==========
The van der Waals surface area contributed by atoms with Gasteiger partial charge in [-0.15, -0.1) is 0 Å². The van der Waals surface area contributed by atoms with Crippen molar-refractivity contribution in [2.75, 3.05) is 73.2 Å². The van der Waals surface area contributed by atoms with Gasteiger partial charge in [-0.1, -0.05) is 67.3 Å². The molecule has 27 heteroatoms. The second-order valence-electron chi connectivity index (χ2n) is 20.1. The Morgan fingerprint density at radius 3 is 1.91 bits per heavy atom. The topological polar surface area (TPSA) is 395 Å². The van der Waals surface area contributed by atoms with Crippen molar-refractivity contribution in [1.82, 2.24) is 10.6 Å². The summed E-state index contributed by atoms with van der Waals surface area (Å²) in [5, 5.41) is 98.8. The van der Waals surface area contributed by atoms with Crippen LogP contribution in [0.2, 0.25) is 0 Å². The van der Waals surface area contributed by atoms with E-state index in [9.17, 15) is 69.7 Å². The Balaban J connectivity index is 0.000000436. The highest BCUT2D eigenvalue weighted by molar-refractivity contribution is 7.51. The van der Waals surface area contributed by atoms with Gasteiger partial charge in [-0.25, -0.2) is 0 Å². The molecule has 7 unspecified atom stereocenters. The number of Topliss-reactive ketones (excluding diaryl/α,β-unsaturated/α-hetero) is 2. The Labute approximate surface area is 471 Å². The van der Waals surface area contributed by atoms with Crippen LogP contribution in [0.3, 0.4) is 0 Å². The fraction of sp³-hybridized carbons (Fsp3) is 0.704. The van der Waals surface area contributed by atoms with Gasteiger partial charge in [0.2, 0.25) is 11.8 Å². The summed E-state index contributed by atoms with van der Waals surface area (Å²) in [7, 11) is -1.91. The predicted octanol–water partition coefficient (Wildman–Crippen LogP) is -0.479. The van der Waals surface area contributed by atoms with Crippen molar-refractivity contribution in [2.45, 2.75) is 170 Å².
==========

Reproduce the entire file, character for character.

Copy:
The van der Waals surface area contributed by atoms with Gasteiger partial charge in [-0.15, -0.1) is 0 Å². The van der Waals surface area contributed by atoms with Crippen molar-refractivity contribution in [2.75, 3.05) is 73.2 Å². The van der Waals surface area contributed by atoms with Gasteiger partial charge in [-0.1, -0.05) is 67.3 Å². The molecule has 27 heteroatoms. The second-order valence-electron chi connectivity index (χ2n) is 20.1. The Morgan fingerprint density at radius 3 is 1.91 bits per heavy atom. The topological polar surface area (TPSA) is 395 Å². The van der Waals surface area contributed by atoms with Crippen molar-refractivity contribution in [1.82, 2.24) is 10.6 Å². The summed E-state index contributed by atoms with van der Waals surface area (Å²) in [5, 5.41) is 98.8. The van der Waals surface area contributed by atoms with Crippen LogP contribution in [0.2, 0.25) is 0 Å². The van der Waals surface area contributed by atoms with E-state index in [9.17, 15) is 69.7 Å². The Balaban J connectivity index is 0.000000436. The highest BCUT2D eigenvalue weighted by molar-refractivity contribution is 7.51. The van der Waals surface area contributed by atoms with Gasteiger partial charge in [-0.25, -0.2) is 0 Å². The molecule has 7 unspecified atom stereocenters. The number of Topliss-reactive ketones (excluding diaryl/α,β-unsaturated/α-hetero) is 2. The Labute approximate surface area is 471 Å². The van der Waals surface area contributed by atoms with Crippen LogP contribution in [0.3, 0.4) is 0 Å². The fraction of sp³-hybridized carbons (Fsp3) is 0.704. The van der Waals surface area contributed by atoms with Gasteiger partial charge in [0.2, 0.25) is 11.8 Å². The summed E-state index contributed by atoms with van der Waals surface area (Å²) in [7, 11) is -1.91. The predicted octanol–water partition coefficient (Wildman–Crippen LogP) is -0.479. The van der Waals surface area contributed by atoms with Crippen molar-refractivity contribution in [2.45, 2.75) is 170 Å².